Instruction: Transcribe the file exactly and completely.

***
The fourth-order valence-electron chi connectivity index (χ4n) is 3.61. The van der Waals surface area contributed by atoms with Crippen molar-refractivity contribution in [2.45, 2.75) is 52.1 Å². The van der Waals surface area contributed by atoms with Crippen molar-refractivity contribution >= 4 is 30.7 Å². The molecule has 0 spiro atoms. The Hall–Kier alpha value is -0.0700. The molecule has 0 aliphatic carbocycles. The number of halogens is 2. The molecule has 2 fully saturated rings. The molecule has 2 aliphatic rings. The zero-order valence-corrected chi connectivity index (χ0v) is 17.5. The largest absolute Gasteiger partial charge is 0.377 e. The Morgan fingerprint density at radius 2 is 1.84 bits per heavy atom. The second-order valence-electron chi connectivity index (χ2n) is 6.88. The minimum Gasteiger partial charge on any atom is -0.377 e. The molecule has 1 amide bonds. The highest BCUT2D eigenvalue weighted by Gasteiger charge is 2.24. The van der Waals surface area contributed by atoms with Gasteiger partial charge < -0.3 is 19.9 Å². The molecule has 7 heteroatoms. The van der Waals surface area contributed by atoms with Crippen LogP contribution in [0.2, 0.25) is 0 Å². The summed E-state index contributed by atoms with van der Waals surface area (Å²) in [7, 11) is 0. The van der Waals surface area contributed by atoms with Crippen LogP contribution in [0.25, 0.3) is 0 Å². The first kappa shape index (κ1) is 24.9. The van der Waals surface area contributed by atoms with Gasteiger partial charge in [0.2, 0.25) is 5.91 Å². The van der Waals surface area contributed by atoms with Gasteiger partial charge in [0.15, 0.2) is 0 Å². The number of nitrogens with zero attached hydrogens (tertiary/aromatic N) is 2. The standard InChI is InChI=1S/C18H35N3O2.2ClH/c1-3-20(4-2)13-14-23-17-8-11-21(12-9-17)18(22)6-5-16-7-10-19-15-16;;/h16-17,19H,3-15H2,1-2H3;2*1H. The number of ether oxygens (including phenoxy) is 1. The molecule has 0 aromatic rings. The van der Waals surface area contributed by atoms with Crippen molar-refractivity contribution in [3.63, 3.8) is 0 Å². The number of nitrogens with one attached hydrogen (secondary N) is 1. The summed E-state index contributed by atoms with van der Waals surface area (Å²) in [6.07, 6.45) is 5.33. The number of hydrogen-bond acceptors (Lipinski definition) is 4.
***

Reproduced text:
The fourth-order valence-electron chi connectivity index (χ4n) is 3.61. The van der Waals surface area contributed by atoms with Crippen molar-refractivity contribution in [2.45, 2.75) is 52.1 Å². The van der Waals surface area contributed by atoms with Crippen molar-refractivity contribution >= 4 is 30.7 Å². The molecule has 0 spiro atoms. The Hall–Kier alpha value is -0.0700. The molecule has 0 aliphatic carbocycles. The number of halogens is 2. The molecule has 2 fully saturated rings. The molecule has 2 aliphatic rings. The zero-order valence-corrected chi connectivity index (χ0v) is 17.5. The largest absolute Gasteiger partial charge is 0.377 e. The Morgan fingerprint density at radius 2 is 1.84 bits per heavy atom. The second-order valence-electron chi connectivity index (χ2n) is 6.88. The minimum Gasteiger partial charge on any atom is -0.377 e. The molecule has 1 amide bonds. The highest BCUT2D eigenvalue weighted by Gasteiger charge is 2.24. The van der Waals surface area contributed by atoms with Gasteiger partial charge < -0.3 is 19.9 Å². The molecule has 7 heteroatoms. The van der Waals surface area contributed by atoms with Crippen LogP contribution in [0.2, 0.25) is 0 Å². The summed E-state index contributed by atoms with van der Waals surface area (Å²) in [7, 11) is 0. The van der Waals surface area contributed by atoms with Crippen LogP contribution in [0.25, 0.3) is 0 Å². The first kappa shape index (κ1) is 24.9. The van der Waals surface area contributed by atoms with Gasteiger partial charge in [0.2, 0.25) is 5.91 Å². The van der Waals surface area contributed by atoms with Gasteiger partial charge in [0.15, 0.2) is 0 Å². The number of nitrogens with zero attached hydrogens (tertiary/aromatic N) is 2. The standard InChI is InChI=1S/C18H35N3O2.2ClH/c1-3-20(4-2)13-14-23-17-8-11-21(12-9-17)18(22)6-5-16-7-10-19-15-16;;/h16-17,19H,3-15H2,1-2H3;2*1H. The number of ether oxygens (including phenoxy) is 1. The molecule has 0 aromatic rings. The van der Waals surface area contributed by atoms with Crippen molar-refractivity contribution in [3.63, 3.8) is 0 Å². The number of nitrogens with one attached hydrogen (secondary N) is 1. The summed E-state index contributed by atoms with van der Waals surface area (Å²) in [6.07, 6.45) is 5.33. The number of hydrogen-bond acceptors (Lipinski definition) is 4.